Macroeconomic issues are impacting the overall tech market.

Edward Gately, Senior News Editor

June 3, 2022

3 Min Read

Cybereason this week announced layoffs impacting 10% of its workforce in Israel, the United States and Europe, citing a closed tech initial public offering (IPO) market.

According to CTech, Cybereason is laying off about 100 workers, with the company laying off dozens at its Israel headquarters, and the rest working at its offices in the United States and Europe.

Cybereason operates in 50 countries and its workforce totaled 1,500, CTech said.

Cybereason sent us the following statement regarding its layoffs:

“On June 1, we internally announced a reduction in workforce (by approximately 10%). This was an extremely difficult decision. As the bullish tech market conditions have turned and the tech IPO market has essentially closed, companies like us must now exercise more strict financial discipline and prioritize profitability over top-line growth.”

Cybereason’s Market Traction ‘Remains Strong’

Cybereason said its market traction remains strong. It has “long-term objectives in mind and plans for a tremendous outcome when the markets – and we – are ready.”

In February, Cybereason reportedly filed for an IPO at a valuation of $5 billion. Former U.S. Treasury Secretary Steven Mnuchin’s investment firm, Liberty Strategic Capital, is one of Cybereason’s investors.

Cybereason reportedly finalized underwriters for its IPO. It anticipated the IPO in the second half of the year.

The company wouldn’t address the status of its IPO plans.

According to CNBC, after a banner year for tech IPOs in 2021, the most notable companies to go public are now suffering some of the biggest losses on the market. CNBC said the IPO calendar for 2022 has been dormant. In addition, no big tech companies will likely file for IPOs in the second quarter.

Macroeconomic Issues Affecting Overall Tech Market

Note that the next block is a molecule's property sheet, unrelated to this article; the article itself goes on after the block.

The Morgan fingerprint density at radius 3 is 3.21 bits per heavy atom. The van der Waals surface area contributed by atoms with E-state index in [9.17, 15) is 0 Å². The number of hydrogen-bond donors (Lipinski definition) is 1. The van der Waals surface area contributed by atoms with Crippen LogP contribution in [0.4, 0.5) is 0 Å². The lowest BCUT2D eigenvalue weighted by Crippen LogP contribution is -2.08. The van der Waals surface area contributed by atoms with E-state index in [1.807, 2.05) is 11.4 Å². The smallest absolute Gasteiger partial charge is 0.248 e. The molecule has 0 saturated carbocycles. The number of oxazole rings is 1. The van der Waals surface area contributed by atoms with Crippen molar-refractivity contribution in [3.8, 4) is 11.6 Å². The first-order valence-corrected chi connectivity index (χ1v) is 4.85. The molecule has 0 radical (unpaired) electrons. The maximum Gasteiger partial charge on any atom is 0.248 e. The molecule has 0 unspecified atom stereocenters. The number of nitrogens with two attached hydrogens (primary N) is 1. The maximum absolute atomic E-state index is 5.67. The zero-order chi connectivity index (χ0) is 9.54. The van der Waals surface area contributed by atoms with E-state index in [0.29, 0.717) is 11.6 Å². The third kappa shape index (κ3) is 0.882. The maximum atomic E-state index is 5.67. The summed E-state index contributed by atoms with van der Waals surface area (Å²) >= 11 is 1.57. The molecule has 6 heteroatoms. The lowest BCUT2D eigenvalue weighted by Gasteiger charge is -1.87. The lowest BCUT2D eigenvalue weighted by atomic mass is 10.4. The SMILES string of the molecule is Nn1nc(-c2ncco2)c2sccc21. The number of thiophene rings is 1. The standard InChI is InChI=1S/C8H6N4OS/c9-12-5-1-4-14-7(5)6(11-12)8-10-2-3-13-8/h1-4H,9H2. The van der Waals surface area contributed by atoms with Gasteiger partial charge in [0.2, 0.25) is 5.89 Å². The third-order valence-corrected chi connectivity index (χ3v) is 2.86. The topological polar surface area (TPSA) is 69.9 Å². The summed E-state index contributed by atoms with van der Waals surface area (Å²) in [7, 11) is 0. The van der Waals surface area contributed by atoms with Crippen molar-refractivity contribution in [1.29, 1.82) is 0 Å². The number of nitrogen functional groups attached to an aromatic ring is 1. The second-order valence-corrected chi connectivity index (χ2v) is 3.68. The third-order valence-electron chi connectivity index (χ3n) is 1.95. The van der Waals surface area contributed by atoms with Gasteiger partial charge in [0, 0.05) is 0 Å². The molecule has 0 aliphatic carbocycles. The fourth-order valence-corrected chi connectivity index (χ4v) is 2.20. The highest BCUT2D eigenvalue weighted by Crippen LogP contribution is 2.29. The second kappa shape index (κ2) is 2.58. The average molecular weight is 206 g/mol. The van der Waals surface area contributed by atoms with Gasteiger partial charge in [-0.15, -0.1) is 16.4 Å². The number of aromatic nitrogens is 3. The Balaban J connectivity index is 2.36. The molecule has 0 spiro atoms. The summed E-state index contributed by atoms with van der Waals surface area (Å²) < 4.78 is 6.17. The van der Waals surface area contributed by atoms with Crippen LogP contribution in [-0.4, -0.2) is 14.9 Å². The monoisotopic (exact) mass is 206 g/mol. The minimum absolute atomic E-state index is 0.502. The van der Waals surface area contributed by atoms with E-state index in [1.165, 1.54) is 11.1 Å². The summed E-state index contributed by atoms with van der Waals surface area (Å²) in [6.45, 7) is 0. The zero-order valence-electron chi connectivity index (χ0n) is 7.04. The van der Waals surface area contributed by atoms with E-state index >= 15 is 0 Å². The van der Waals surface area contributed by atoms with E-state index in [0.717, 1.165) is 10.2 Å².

Eric Parizo is principal analyst of Omdia’s cybersecurity operations intelligence service. (Informa is the parent company of both Omdia and Channel Futures.) He said Cybereason‘s staff reduction is likely less about the company’s ability to execute and more about the macroeconomic issues affecting the tech market overall.

In a matter of weeks, an overall solid economy has quickly taken a downturn largely due to inflation,” he said.


Omdia’s Eric Parizo

“That is having a ripple effect throughout the global economy,” Parizo said. “And both tech and more specifically cybersecurity aren’t immune to those effects.”

Amid the current conditions, an IPO for Cybereason becomes much more challenging, he said. Moreover, the vendor was counting on a near-term IPO to deliver a long-awaited return for its investors.

“Now that the horizon for its market debut seems to be much longer, or perhaps even off the table in favor of an acquisition, it’s understandable that Cybereason needs to show its investors that it is doing everything it can to be fiscally responsible in the interim,” Parizo said. “Overall, I believe Cybereason is one of the most innovative threat detection, investigation and response (TDIR) vendors in the market today. The company is so far succeeding with its transition into extended detection and response (XDR), and boasts a number of industry-leading capabilities, including investigation automation, event sequence-visualization, and even predicting likely attacks based on known indicators.”

Despite this bump in the road, Cybereason has a bright future ahead, he said.

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About the Author(s)

Edward Gately

Senior News Editor, Channel Futures

As news editor, Edward Gately covers cybersecurity, new channel programs and program changes, M&A and other IT channel trends. Prior to Informa, he spent 26 years as a newspaper journalist in Texas, Louisiana and Arizona.

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